but looking
through the
forensics, the
contents of her stomach reveal some muesli, she could
well of had breakfast before being disturbed.
It was fruit and nuts apparently, a common
evening snack with wine, especially for a French
person.
I also saw in the crime scene photos a knife stuck halfway
through a loaf of bread, that could indicate she was in
the middle of making something.
Also in the statement the
first guards on the scene
indicated that the blood
on her body wasn’t
congealed, indicting that
her death may have been
later that suspected.
I think it could indicate that it was around 7am; that ties
with a sighting of a mystery blue car which was seen
speeding away from the direction of the crime scene at
around 7.30 am on the morning of her murder.
Who do you think may have played a part in her
death?
Don’t know, but you may well ask who benefited. Her
estranged husband, I was told by French journalists at
the time was in financial difficulties and a costly divorce
was on the horizon, he didn’t come to Ireland with the
rest of the family to identify the body, many thought
that was strange. I was also informed by a detective that
a substantial insurance settlement was coming his way
as a result of Sophie’s death. The guards were also not
allowed to properly interview him at the time?
There have also been very strong rumours for a long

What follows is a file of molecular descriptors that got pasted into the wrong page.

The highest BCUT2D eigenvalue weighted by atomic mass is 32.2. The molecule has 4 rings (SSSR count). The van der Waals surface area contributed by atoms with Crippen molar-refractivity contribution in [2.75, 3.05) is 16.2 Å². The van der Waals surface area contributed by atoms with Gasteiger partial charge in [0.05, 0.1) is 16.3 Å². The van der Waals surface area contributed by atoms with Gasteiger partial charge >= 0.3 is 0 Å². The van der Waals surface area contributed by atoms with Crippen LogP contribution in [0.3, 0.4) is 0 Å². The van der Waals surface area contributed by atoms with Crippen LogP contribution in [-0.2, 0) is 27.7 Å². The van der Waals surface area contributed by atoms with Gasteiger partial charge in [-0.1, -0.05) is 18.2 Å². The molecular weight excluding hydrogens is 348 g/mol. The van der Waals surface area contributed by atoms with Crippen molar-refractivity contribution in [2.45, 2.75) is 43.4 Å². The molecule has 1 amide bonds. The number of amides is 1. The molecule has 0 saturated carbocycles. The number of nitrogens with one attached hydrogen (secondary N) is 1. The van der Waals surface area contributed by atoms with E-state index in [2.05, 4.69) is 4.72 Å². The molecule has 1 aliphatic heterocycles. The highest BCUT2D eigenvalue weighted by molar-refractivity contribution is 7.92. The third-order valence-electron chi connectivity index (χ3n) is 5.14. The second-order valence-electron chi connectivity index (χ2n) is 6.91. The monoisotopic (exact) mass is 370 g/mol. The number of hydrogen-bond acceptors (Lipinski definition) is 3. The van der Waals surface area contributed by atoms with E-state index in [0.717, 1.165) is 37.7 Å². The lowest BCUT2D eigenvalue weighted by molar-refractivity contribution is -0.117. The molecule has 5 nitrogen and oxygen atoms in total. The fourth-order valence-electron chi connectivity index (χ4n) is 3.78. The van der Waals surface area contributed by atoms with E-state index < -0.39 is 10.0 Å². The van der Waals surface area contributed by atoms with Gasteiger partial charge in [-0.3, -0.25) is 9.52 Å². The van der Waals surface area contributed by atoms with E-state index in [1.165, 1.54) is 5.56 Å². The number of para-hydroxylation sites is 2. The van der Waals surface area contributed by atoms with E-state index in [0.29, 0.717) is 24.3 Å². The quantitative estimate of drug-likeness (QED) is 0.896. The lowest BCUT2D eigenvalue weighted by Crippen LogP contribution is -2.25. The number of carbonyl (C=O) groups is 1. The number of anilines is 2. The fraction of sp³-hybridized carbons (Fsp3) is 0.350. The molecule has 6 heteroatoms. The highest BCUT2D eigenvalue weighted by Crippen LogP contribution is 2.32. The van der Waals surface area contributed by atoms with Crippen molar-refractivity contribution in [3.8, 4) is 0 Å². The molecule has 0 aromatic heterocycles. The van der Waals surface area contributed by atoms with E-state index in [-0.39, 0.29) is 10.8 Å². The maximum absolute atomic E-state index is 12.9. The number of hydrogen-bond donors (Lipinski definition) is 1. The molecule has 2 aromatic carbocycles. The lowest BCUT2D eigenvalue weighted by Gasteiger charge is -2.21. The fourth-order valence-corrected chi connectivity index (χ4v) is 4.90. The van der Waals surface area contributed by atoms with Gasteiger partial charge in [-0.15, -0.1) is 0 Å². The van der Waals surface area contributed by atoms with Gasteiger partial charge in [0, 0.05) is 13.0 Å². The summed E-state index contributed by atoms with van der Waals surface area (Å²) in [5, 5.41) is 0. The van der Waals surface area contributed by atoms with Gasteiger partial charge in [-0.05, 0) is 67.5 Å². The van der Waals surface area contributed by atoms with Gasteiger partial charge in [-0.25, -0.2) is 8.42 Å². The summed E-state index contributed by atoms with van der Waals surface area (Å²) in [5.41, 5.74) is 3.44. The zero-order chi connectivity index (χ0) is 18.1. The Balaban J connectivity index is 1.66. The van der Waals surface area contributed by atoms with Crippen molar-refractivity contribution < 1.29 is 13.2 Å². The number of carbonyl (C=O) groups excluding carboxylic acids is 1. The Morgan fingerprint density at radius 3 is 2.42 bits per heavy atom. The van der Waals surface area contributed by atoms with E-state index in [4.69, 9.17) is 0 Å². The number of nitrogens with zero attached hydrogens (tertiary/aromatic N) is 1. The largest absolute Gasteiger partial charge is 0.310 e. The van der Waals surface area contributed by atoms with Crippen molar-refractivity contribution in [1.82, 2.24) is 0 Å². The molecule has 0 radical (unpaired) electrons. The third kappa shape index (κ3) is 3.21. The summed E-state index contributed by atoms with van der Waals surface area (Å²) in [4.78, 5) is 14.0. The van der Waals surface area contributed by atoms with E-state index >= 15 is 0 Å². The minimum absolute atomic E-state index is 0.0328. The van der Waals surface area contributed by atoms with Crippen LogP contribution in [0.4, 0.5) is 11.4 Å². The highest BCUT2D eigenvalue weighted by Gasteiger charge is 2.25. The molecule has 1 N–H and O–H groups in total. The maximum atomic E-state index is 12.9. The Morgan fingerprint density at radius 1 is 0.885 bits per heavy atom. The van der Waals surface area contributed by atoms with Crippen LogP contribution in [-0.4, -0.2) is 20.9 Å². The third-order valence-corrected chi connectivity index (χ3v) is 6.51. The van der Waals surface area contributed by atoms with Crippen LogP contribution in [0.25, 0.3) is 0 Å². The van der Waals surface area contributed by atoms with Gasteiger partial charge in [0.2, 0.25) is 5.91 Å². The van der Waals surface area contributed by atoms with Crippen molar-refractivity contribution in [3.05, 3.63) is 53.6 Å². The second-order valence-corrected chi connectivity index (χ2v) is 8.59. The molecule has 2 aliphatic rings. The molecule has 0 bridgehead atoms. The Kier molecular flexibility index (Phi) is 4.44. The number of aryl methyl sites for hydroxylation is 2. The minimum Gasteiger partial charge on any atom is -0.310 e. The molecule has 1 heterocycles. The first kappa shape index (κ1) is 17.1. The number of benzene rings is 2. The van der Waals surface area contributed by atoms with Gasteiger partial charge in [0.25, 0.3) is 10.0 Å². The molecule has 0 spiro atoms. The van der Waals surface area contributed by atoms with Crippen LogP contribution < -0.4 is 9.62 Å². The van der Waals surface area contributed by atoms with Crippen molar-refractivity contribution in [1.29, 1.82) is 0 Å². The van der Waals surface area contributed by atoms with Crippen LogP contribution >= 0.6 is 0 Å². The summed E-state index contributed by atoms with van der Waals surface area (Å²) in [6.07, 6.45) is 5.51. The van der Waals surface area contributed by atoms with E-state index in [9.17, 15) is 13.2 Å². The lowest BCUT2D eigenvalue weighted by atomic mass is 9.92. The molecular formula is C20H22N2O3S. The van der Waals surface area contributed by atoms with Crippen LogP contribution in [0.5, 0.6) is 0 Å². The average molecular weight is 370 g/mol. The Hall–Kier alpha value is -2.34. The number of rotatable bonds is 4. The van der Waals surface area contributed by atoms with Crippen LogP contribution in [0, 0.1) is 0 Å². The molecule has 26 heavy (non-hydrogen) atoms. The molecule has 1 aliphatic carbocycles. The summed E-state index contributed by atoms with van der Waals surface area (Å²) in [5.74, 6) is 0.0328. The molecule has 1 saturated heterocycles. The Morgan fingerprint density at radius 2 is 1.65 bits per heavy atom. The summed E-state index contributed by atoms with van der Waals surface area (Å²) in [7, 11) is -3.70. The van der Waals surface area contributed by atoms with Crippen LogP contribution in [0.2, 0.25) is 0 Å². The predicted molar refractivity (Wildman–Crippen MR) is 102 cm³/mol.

time in the area
that a member
of the Gardaí
was involved, I
am not going
to name that
person, as there
has never been
any proof of
that.
Was he
part of the
investigating
team?
Not to my
knowledge.
Ian, you refer to Sophie as “the victim” a lot,
which language analysts determine is a way of
distancing oneself from a crime if someone is
guilty, what do you say to that?
I have no comment to make on that, clearly she was a
victim and clearly there are other victims, like the family
and I would say Jules, our families and myself.
What would you say to Sophie’s
family and the public?
I’m totally sympathetic
to Sophie’s family, but I
had nothing to do with
the cause of their suffering. I
think it’s just the saddest, saddest
tragedy. I know there are people here in
Ireland who know I have nothing to do with it and wish
they had the courage to come out and acknowledge that
I was the innocent party who was cast in a false narrative
What would you say to the Gardaí?
Just to have the courage to Admit it was not me.